In the past, several other indigenous communities in New York and Canada have found great success in reinvigorating the use of traditional languages through the use of language immersion schools. These schools have been praised by community members and academia alike for their success in both revitalizing Native languages, and sustaining cultural practices that become threatened when traditional language use diminishes in Native communities.

Immersion schools were first developed in the 1960s but have been used in Native communities more and more recently to address the issue of Language loss. In these immersion schools the primary language used in instruction and learning is often a second language, and in the case of Native American communities the language is the traditional one of the people.

The Presidential Lakota Language Revitalization Initiative calls for the use of these immersion schools on the Pine Ridge Reservation. “It will be the policy of the Bryan Brewer administration to create maximum opportunity for Lakota language revitalization. A central piece of this policy will be supporting the establishment and operation of Lakota immersion schools,” said Brewer.

Brewer also proposed the establishment of a reservation-wide Lakota Language Commission. The commission would be made up of Lakota speakers, educators and cultural experts from each of the nine districts on the reservation whose purpose will be the development of the necessary policy infrastructure needed to implement the Lakota Language Revitalization plan.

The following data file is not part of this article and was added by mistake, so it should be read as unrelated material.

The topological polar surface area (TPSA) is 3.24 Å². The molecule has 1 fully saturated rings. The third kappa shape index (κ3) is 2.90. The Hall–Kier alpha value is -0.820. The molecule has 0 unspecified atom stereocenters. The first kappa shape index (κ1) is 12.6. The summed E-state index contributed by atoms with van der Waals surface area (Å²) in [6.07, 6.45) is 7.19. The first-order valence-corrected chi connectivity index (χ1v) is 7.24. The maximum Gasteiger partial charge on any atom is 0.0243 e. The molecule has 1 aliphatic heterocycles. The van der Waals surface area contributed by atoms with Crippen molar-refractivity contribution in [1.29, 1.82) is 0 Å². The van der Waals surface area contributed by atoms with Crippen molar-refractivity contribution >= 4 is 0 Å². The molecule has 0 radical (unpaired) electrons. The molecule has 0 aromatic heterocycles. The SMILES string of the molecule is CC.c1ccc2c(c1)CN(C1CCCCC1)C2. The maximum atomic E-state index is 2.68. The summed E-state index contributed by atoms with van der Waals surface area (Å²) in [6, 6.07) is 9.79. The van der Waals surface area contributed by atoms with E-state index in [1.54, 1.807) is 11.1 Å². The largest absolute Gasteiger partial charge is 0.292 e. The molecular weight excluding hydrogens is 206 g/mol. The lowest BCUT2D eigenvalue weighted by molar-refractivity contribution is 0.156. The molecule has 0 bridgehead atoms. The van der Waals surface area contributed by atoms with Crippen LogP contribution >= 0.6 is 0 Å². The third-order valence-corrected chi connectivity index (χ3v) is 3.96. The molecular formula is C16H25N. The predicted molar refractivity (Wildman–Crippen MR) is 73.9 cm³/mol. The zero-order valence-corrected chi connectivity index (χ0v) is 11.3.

In a break from the usual political posturing, Brewer also pledged a willingness to tweak his policies after receiving feedback from experts in the community.

“I am sharing my viewpoints today as an attempt to provide a framework — a starting point — for the purpose of laying some markers down. These ideas can be changed, modified, and the people — especially you the fluent speakers — will have the final say on the course that we take,” said the OST president-elect.

“At the end of the day the Oglala will decide what will be carried into the future and what will be left behind. Our future and the future of our languages will be decided by our actions, our choices, our prayer and how much energy we devote to saving what was given us,” Brewer said.

Brewer will be sworn into office Dec 5.

(Contact Brandon Ecoffey at staffwriter2@nsweekly.com)


Copyright © Indianz.Com
More headlines...
Stay Connected:
On Facebook

On Twitter

On Google+

On SoundCloud
Local Links:
Federal Register | Indian Gaming | Jobs & Notices | In The Hoop | Message Board
Latest News:
First Lady Michelle Obama shares story of hope with Indian school (5/26)
Remarks by First Lady Michelle Obama at Santa Fe Indian School (5/26)
Gary Davis of NCAIED joins Small Business Administration council (5/26)
Arne Vainio: A mother's gift carried me through many life journeys (5/26)
Native Sun News: Tribes score big in fights against energy projects (5/26)
Lakota Country Times: Education Secretary hears from Pine Ridge (5/26)
Ivan Star Comes Out: Ending Whiteclay beer sales starts at home (5/26)
Vi Waln: Rosebud Sioux youth lead efforts to bring relatives home (5/26)
Gyasi Ross: Drug epidemic sweeping through Native communities (5/26)
Jacqueline Keeler: Shameful and skewed poll on racist NFL name (5/26)